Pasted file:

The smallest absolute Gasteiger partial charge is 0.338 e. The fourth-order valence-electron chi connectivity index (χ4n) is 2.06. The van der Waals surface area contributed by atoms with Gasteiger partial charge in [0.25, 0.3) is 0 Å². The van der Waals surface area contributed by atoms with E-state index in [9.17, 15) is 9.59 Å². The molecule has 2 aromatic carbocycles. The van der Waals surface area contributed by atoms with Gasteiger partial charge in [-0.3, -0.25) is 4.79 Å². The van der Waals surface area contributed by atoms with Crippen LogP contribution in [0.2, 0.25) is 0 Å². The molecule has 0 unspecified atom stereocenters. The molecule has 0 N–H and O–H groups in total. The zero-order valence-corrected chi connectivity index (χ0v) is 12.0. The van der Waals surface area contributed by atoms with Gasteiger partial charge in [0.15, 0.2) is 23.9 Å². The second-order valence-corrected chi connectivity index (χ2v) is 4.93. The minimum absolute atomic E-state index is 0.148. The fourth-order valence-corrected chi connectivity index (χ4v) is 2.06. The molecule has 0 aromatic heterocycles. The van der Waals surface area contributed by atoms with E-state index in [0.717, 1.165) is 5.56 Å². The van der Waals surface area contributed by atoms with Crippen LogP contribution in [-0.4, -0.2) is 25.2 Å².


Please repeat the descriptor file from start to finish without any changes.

The smallest absolute Gasteiger partial charge is 0.338 e. The fourth-order valence-electron chi connectivity index (χ4n) is 2.06. The van der Waals surface area contributed by atoms with Gasteiger partial charge in [0.25, 0.3) is 0 Å². The van der Waals surface area contributed by atoms with E-state index in [9.17, 15) is 9.59 Å². The molecule has 2 aromatic carbocycles. The van der Waals surface area contributed by atoms with Gasteiger partial charge in [-0.3, -0.25) is 4.79 Å². The van der Waals surface area contributed by atoms with Crippen LogP contribution in [0.2, 0.25) is 0 Å². The molecule has 0 unspecified atom stereocenters. The molecule has 0 N–H and O–H groups in total. The zero-order valence-corrected chi connectivity index (χ0v) is 12.0. The van der Waals surface area contributed by atoms with Gasteiger partial charge in [0.15, 0.2) is 23.9 Å². The second-order valence-corrected chi connectivity index (χ2v) is 4.93. The minimum absolute atomic E-state index is 0.148. The fourth-order valence-corrected chi connectivity index (χ4v) is 2.06. The molecule has 0 aromatic heterocycles. The van der Waals surface area contributed by atoms with E-state index in [0.717, 1.165) is 5.56 Å². The van der Waals surface area contributed by atoms with Crippen LogP contribution in [-0.4, -0.2) is 25.2 Å².